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Chalabi: Relationship with US-Led Administration in Baghdad Now 'Non-Existent' - 2004-05-20

Senior Iraqi Governing Council member Ahmed Chalabi says his relationship with the U.S.-led administration in Baghdad is now "non-existent." His comments Thursday followed early morning raids on his house and office in Baghdad by Iraqi police, backed by U.S. troops.

Journalists and curious onlookers were kept at a distance Thursday morning, as American troops and several Humvee military vehicles cordoned off the streets leading to Ahmed Chalabi's house in the upscale Mansour district of Baghdad.

Several witnesses say they saw Iraqi policemen and several armed Western civilians taking boxes out of the house and driving away with them.

The Governing Council member later told reporters that the boxes were documents, files, computers and other items seized by the Iraqi police and Americans during Thursday's raids.

Mr. Chalabi reacted to the raids.

"My house was attacked at 11 o'clock by Iraqi police with American MPs [military police]," he said. "We avoided, by a hair's breath, a clash with my guards. I opened the door. The police went into my room, carrying pistols."

Ahmed Chalabi is the Shiite Muslim leader of the once-exiled Iraqi National Congress opposition group, who, until recently, had been helping coalition officials shape a post-war Iraq. Mr. Chalabi is a former favorite of some Pentagon officials, but has now fallen out of favor in Washington. His voice rising in anger, Mr. Chalabi accused the head of the U.S.-led Coalition Provisional Authority, Paul Bremer, of supporting former members of Saddam Hussein's Baath Party, who Mr. Chalabi says, ordered the raids. He added that Mr. Bremer and other CPA officials are allowing Baathists to target him, because Mr. Chalabi has recently criticized the U.S. role and strategy in Iraq.

"I am now calling for policies to liberate the Iraqi people, to get full sovereignty now," he added. "I'm putting the case in a way which they don't like. I have questioned Brahimi's role. They don't like [it]. I have opened up the investigation for the oil-for-food program, which casts doubt about the integrity of the U.N. here. They don't like this."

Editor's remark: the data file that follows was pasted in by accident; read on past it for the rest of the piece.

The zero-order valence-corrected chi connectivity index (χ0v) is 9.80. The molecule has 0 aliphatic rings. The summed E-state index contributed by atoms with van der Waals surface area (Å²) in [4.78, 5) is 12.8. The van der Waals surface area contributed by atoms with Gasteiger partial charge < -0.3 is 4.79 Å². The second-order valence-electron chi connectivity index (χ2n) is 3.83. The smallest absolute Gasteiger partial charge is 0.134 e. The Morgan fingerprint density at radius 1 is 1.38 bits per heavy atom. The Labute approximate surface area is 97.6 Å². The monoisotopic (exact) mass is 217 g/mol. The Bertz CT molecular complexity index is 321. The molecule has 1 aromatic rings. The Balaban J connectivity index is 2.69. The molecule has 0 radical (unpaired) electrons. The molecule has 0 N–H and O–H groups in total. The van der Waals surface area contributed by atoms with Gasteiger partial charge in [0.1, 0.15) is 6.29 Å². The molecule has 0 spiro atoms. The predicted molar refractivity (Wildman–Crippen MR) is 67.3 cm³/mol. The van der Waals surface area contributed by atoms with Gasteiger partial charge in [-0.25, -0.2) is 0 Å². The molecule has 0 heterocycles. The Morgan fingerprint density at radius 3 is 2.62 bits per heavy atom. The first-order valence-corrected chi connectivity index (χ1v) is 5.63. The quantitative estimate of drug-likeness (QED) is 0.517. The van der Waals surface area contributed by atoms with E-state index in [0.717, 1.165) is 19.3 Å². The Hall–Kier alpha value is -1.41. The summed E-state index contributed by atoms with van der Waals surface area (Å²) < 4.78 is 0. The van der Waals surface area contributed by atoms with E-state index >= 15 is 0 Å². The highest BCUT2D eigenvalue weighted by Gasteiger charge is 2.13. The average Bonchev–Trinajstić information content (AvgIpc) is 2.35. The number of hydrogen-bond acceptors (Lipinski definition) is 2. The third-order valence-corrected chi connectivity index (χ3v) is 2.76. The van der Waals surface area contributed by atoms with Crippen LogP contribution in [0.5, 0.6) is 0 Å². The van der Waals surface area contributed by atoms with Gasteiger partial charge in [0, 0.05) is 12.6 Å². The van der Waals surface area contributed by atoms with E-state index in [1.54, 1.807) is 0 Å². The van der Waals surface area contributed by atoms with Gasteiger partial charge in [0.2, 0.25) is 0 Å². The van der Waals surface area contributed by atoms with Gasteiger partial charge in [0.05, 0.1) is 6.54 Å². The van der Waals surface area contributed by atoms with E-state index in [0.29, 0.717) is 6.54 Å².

In a recent interview with an American television network, Mr. Chalabi criticized the U.N. envoy in Iraq, Lakhdar Brahimi, who is now helping the United States shape a caretaker government that would take power on June 30.

Mr. Brahimi believes the Iraqi Governing Council lacks credibility with ordinary Iraqis and its current members should not be included in the new government. Mr. Chalabi is opposed to the idea and says he believes the caretaker government should be an expanded version of the Governing Council.

Mr. Chalabi has also recently complained about U.S. plans to retain control of Iraqi security forces after the power handover in June.

In turn, some U.S. officials here privately accuse Mr. Chalabi of trying to interfere in an investigation into alleged corruption of the U.N.'s oil-for-food program, which allowed Saddam Hussein to sell oil to buy food and humanitarian supplies under strict sanctions.

Whatever the reason behind Thursday's raids, coalition spokesman Dan Senor says that Iraq's American administrator, Paul Bremer, only authorized them after he received a specific request from an Iraqi judge.

"Ambassador Bremer has the authority for referring any central criminal court case to the central criminal court, of which there have been hundreds," he said. "Every single one has been Iraqi-initiated, Iraqi-led. There has been thorough investigation and only then will Ambassador Bremer, as a procedural matter, refer to the central criminal court. The result of today was not inconsistent with that process."

On Tuesday, the U.S. Department of Defense announced that it had stopped paying a monthly stipend of $340,000 to the Iraqi National Congress. The money, paid for more than a decade, was partly to compensate Mr. Chalabi's group for intelligence passed along by Iraqi exiles about Saddam's alleged weapons of mass destruction, but Pentagon officials say the decision to cut funding was made because the Iraqi opposition group no longer needed U.S. financial assistance.